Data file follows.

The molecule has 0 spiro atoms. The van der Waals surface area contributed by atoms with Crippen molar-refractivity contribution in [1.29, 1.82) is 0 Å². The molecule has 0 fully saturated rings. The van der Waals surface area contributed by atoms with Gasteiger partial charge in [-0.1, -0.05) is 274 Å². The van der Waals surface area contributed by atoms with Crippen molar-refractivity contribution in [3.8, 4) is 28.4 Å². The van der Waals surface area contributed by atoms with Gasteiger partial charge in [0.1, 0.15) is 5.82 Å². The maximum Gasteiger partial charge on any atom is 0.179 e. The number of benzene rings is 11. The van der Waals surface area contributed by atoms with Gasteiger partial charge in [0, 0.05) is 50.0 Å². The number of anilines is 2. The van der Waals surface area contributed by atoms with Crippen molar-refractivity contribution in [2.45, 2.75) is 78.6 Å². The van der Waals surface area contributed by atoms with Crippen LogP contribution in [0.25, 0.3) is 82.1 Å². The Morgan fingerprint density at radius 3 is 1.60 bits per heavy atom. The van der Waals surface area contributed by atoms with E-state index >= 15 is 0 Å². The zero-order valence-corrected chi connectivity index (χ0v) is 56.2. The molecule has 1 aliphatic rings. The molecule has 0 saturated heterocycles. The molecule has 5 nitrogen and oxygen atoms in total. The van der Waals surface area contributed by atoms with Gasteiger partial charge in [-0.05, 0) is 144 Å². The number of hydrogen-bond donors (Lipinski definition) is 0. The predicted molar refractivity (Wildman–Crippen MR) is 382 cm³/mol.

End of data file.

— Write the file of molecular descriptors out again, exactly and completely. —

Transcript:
The molecule has 0 spiro atoms. The van der Waals surface area contributed by atoms with Crippen molar-refractivity contribution in [1.29, 1.82) is 0 Å². The molecule has 0 fully saturated rings. The van der Waals surface area contributed by atoms with Gasteiger partial charge in [-0.1, -0.05) is 274 Å². The van der Waals surface area contributed by atoms with Crippen molar-refractivity contribution in [3.8, 4) is 28.4 Å². The van der Waals surface area contributed by atoms with Gasteiger partial charge in [0.1, 0.15) is 5.82 Å². The maximum Gasteiger partial charge on any atom is 0.179 e. The number of benzene rings is 11. The van der Waals surface area contributed by atoms with Gasteiger partial charge in [0, 0.05) is 50.0 Å². The number of anilines is 2. The van der Waals surface area contributed by atoms with Crippen molar-refractivity contribution in [2.45, 2.75) is 78.6 Å². The van der Waals surface area contributed by atoms with Crippen LogP contribution in [0.25, 0.3) is 82.1 Å². The Morgan fingerprint density at radius 3 is 1.60 bits per heavy atom. The van der Waals surface area contributed by atoms with E-state index >= 15 is 0 Å². The zero-order valence-corrected chi connectivity index (χ0v) is 56.2. The molecule has 1 aliphatic rings. The molecule has 0 saturated heterocycles. The molecule has 5 nitrogen and oxygen atoms in total. The van der Waals surface area contributed by atoms with Gasteiger partial charge in [-0.05, 0) is 144 Å². The number of hydrogen-bond donors (Lipinski definition) is 0. The predicted molar refractivity (Wildman–Crippen MR) is 382 cm³/mol.